Cords and chains

Next Sunday will be the first anniversary of the day we drove to Dunkirk to collect Tommy from the SPA.

He’s changed so much over the last year. He is unrecognisable from the scrawny, scabby and staring-coated dog that he was then, and is far more relaxed and confident than when he arrived. He still stands at the gate looking wistful if we go out without him, but he’s no longer frantic that he’s going to be abandoned again.

The one area that we hadn’t made much progress is walking on a lead. He’s a puller, crouching low, digging in his claws and putting all his weight on his broad chest, and at 30 kilos he’s just too strong. We tried several different designs of no–pull halters, and a harness, all without success. He just pulls too much. Consequently we have been unable to enjoy taking him out, which means that we haven’t been able to enjoy going out ourselves for any length of time and leaving the dogs at home.

But I recently bought a new ‘no-pull’ halter that actually works! It’s just a few feet of soft woven cord that fits the dog’s head in a figure of eight – you loop it over the head, twist it up under the chin and loop it back over the nose. There are no straps, clips or buckles to adjust. It doesn’t ride up over the eyes, there’s no pressure on the neck, and it works like a dream.

So yesterday we went out for an afternoon on France’s ‘green Venice’ – the Marais Poitevin. As it was a sunny Sunday afternoon we wanted to avoid the busiest areas, and so headed for MagnĂ© where we followed a narrow shady lane down to the river bank. We wanted to cross the river. There was no bridge. But there was this:

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Tommy needed no encouragement to  jump aboard, but Tally was most reluctant and had to be pulled from the front and pushed from the back. 🙂 Terry then hauled us across to the far side of the very green river.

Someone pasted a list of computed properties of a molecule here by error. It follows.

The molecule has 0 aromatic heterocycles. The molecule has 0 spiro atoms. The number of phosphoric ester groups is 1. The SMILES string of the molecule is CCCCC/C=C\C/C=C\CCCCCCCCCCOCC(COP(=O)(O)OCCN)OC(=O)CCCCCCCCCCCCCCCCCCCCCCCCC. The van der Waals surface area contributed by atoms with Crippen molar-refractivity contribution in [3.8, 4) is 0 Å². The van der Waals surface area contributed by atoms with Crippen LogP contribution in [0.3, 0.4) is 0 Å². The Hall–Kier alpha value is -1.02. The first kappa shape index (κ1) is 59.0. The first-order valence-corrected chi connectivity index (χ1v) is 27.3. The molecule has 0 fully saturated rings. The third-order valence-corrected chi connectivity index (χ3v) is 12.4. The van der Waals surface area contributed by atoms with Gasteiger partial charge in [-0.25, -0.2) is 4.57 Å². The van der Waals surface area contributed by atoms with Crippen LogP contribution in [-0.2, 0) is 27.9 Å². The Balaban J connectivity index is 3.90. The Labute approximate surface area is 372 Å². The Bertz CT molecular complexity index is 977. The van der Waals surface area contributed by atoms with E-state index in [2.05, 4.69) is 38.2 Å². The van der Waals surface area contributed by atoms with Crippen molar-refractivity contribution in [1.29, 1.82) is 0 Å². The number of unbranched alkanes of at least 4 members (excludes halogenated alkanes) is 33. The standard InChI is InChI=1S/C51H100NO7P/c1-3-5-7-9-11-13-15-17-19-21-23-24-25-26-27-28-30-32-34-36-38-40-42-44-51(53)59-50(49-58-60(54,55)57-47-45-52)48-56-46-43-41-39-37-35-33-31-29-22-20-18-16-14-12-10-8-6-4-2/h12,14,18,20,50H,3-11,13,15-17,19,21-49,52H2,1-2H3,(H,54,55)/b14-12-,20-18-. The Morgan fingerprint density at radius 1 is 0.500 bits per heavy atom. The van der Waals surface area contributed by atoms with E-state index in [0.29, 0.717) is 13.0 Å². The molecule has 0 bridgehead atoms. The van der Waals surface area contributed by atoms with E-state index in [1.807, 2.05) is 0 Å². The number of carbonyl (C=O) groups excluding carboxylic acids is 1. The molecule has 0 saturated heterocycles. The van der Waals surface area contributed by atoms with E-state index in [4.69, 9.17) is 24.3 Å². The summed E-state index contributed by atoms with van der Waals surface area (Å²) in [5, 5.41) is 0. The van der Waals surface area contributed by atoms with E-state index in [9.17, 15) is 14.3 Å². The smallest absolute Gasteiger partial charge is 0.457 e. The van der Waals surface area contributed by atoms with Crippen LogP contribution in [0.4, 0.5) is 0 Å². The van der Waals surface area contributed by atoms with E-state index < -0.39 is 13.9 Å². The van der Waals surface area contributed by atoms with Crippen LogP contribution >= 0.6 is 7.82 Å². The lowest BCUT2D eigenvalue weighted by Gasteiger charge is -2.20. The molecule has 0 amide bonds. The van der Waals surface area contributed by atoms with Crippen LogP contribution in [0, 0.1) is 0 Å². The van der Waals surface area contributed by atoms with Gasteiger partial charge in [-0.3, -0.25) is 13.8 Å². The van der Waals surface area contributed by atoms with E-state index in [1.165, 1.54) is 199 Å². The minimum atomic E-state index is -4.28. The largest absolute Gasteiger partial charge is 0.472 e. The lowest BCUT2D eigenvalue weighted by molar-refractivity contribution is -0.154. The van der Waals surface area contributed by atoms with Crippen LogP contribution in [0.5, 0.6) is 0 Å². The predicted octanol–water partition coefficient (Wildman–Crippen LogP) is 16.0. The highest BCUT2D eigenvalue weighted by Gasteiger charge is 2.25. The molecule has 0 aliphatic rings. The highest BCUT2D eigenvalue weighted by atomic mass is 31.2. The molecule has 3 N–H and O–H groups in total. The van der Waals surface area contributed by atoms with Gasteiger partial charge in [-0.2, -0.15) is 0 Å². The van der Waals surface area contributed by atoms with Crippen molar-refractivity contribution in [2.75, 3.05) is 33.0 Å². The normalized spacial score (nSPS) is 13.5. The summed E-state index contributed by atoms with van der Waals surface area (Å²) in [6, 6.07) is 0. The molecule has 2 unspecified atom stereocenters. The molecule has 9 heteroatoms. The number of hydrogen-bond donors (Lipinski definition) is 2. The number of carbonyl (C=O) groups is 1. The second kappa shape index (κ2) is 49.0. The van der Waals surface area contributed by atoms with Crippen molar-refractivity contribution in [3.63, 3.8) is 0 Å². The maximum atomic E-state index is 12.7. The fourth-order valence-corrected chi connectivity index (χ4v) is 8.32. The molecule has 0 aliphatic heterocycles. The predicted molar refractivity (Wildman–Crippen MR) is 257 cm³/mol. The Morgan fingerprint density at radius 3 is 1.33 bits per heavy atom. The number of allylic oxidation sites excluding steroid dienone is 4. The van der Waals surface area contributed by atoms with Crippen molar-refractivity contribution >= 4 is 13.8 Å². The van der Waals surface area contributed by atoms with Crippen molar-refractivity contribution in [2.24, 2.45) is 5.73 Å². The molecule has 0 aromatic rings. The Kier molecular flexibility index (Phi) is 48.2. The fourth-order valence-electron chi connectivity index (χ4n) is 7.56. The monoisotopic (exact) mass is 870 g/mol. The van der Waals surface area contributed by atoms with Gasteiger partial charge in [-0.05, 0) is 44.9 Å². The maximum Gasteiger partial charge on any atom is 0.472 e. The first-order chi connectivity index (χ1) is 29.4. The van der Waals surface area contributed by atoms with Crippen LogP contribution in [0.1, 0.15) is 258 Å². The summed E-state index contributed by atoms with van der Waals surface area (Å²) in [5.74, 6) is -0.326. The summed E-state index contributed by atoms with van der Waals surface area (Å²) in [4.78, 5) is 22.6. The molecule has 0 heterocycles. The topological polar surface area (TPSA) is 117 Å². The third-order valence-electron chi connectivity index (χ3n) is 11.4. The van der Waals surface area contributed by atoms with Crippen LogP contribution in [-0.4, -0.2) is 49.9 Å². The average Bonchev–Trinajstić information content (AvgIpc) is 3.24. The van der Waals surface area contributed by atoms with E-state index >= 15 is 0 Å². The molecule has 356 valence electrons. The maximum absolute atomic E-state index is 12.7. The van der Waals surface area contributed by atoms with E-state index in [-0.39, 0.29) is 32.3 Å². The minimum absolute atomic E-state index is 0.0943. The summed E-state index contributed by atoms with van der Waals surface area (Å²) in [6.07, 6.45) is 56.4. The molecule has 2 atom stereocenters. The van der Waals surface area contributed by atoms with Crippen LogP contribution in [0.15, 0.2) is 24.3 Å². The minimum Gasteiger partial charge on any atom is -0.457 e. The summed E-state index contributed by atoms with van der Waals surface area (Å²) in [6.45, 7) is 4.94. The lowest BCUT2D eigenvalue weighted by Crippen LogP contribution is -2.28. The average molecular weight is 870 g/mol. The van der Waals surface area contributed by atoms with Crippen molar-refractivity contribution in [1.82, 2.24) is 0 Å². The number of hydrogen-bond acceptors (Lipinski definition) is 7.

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We followed the bank along to the lock.

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The lock keeper’s cottage and two lock-winders

Tommy was interested in the lock, and the dog in the boat in the lock.

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Our walk continued over the weir.OLYMPUS DIGITAL CAMERA

Thanks to their halters, both dogs walked beautifully, without pulling

We didn’t meet any other walkers.

We had to wait for the return ferry.

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And then it was our turn to chain back to the other side.

All made possible by this:

OLYMPUS DIGITAL CAMERAIt’s called The Perfect Pace no-pull halter leash. And it’s a “Yes” from me, a 5* product.  For the first time since Tommy arrived, we were all able to go out together, hassle-free. Who would have thought something so simple could make such a change.

Misleading leads to misunderstanding

So, justifying my optimism that there was a solution, and confounding my pessimism that it would not be found, the RAM saga has ended happily. For those who have an interest in such things, here is the explanation. For those who don’t, you can stop reading now.

The existing 3 go. of RAM in the computer was in two modules, both of which are the same size physically, but one supplies 2 go. of memory and the other supplies 1 go. of memory

The idea was to remove the 1 go. module and replace it with a new 2 go module, giving a total RAM of 4 go. But as mentioned in the previous post, that did not work. The computer declared that it only had 1 go. of RAM.

The first attempt to rectify the situation consisted of ramming reseating the new 2 go module back into its slot, and the result was an improvement – 3 go. of RAM now found, bringing us back to square one and still leaving 1 go. AWOL.

Let me ask a question.

If you had two objects before you, indistinguishable except that one carried a reference “1” and the other was marked “2”, would you logically expect the numbers to be indicative of their capacity? If so, in this instance, you would be wrong.

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Because the module marked “2” only supplied 1 go. of RAM, while the module marked “1” supplied 2 go. Geddit?

So with the new 2 go module rammed reseated, and the original “2” that was actually 1 replaced with the original “1”that was actually 2, we achieved the desired 4.